Respecting religion

Nothing justifies the wanton slaughter of human beings. Period. So, nothing justifies the barbaric attack on the staff of the French magazine, Charlie Hebdo, that resulted in the killing of 12 people.

The horror of this event, and the praiseworthy principles of free expression and a free press, have distracted all too much from the fact that briskly at play in the Western world, at least, is the diminishment, and indeed an attack upon, religion. Charlie Hebdo also belittled Christianity, and precisely Catholicity.

Catholics and other Christians in the past have done their share of demeaning the religion of others. This tendency has made untold numbers of enemies for Christianity in places where Christians are few, but where foreign Christians have had control.

Such was the experience in places in the Muslim world, where European Christian powers ruled and in the process humiliated Islam.

The current hate-filled situation in the world, incidentally, has not been helped by publications such as Charlie Hebdo, but Charlie Hebdo is not alone. All these mass communications, existing as they do beneath the security net of freedom of speech, signal to Muslims that the old day of heavy-handed treatment of their cherished beliefs by Christians has not yet ended, hardly relieving the hatred so tormenting the world at this time. They weaken human confidence in doing good. They are outrageously short-sighted.

Censorship is no answer but instead the enhancement of a genuine respect for the earnest religious convictions of others.

Is everything hypocrisy? All human action is subject to flaw, and any organization including humans is liable to fault. Fault among adherents of any belief system is not necessarily an indictment of the system, but always a sign that humans, whatever majestically high values they may profess, in fact do bad things.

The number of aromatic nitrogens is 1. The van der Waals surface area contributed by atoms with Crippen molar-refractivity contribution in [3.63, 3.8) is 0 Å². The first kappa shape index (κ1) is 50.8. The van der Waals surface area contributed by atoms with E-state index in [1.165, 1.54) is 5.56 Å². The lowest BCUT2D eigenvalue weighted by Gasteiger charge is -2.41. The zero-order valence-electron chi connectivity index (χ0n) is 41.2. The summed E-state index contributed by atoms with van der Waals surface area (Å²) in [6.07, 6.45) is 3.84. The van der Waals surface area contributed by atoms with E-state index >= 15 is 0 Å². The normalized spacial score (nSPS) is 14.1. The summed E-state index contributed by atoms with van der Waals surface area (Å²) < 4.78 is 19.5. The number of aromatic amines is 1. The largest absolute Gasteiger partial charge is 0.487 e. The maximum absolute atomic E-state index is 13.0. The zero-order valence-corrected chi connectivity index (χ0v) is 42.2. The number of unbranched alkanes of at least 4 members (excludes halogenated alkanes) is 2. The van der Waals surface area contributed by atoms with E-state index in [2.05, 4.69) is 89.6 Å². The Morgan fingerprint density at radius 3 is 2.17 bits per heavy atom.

No religious denomination, for example, in the present, has been so stunned by terrible deeds within its midst than has the Catholic Church because of sex abuse of youth by priests.

Yet, I am proud to be a Catholic, and I am proud to be a priest, appalled and disgusted as I am by the stories of such abuse. Why? My religion itself, and my admiration for the ideals of the priesthood, fuel my fury in the face of this abuse, not excuse it.

We can do better, so I applaud all the efforts of the leaders of my Church to correct the abuse and prevent future cases. Great values of religion prompt them. I share the outrage of Catholics who justifiably expect something better from priests because they have seen better.

France has an interesting, schizophrenic Catholic history. Catholic practice is waning, badly, but no other culture has more gifted Catholic vitality than has the French. The country long gloried in being called by a succession of popes “the most Christian nation.” The title was not misplaced.

In no place has Christian witness more magnificently appeared than in France. Think about St. Vincent de Paul and his attention to the poor and to the sick, about St. John Baptist de la Salle and his effort to educate, and thereby to better the lives of less fortunate youth, about St. Margaret Mary and her devotion to the Sacred Heart, about St. Isaac Jogues and his care for Native Americans, and about the wonderful contributions of French Catholic art and music.

Through all these examples, it was proved that humans can accomplish great things, lift lives and bring people hope and peace by acquainting them with God. Their religion gave them extraordinary vision and determination, and it worked. The world is better because of them.

Religion deserves respect. It is that simple.

Msgr. Owen F. Campion is OSV’s associate publisher.